This email is very useful for people interested in updating their wardrobe. They immediately get new ideas for their next look and start picturing themselves in the clothes.

Show you are desirable with an emotional spark

One of the most important goals for UX experts is to aim for emotional design. Again, content plays a strategic role here. If you know what concerns your subscribers, what causes discomfort or frustration, you can use that to give your email the emotional hook that appeals to your reader’s emotional side.

Since most email marketing is automated, it will take a bit more effort to infuse your campaign with an emotional message that can reciprocate throughout your audience.

Mill Mercantile have done a great job by offering men to take off the stress from choosing a Mother’s day gift, pairing it with a limited free shipping option. The visual content also clearly suggests ideas that would be great gifts for moms. Notice the irresistible Call-to-Action at the end - Shop for mom.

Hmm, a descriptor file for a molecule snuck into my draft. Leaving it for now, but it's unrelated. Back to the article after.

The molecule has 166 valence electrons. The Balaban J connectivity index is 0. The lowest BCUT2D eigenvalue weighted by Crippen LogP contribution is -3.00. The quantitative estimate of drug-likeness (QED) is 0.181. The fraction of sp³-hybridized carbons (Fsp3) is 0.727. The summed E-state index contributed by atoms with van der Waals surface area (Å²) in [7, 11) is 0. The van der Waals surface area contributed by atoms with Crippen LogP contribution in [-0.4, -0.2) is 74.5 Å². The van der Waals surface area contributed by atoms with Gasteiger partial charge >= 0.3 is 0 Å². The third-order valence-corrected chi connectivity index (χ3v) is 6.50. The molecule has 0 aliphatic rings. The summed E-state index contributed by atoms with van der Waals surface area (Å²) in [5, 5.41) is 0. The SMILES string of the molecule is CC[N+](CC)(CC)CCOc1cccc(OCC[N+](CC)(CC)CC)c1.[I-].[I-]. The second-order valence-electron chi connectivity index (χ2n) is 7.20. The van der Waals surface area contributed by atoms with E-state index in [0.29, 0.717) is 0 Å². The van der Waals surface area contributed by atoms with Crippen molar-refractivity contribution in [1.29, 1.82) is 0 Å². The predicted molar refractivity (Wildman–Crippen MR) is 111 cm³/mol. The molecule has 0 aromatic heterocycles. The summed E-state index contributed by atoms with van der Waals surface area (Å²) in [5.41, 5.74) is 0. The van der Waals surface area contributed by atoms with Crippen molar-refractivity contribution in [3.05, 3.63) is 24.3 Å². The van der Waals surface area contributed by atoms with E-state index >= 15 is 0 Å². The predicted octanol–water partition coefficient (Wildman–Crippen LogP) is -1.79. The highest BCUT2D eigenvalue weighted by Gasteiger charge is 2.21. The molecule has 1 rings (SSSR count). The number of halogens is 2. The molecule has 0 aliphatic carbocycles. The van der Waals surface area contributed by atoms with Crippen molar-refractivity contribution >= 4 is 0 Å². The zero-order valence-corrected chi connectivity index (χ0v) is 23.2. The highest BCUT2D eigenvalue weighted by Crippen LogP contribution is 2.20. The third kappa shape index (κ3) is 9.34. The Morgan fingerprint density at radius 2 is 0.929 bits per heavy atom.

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Adapt your email design for mobile

80% of users delete emails if they don’t fit their mobile device. That does sound scary, but with the right information sources, you can find ways to protect your emails from being erased. This infographic designed by Litmus and Salesforce shows the trends for mobile email design, combined with some very important statistics.

  • An interesting fact is that 16% of mobile-friendly emails lead to a site that is not optimized for mobile devices.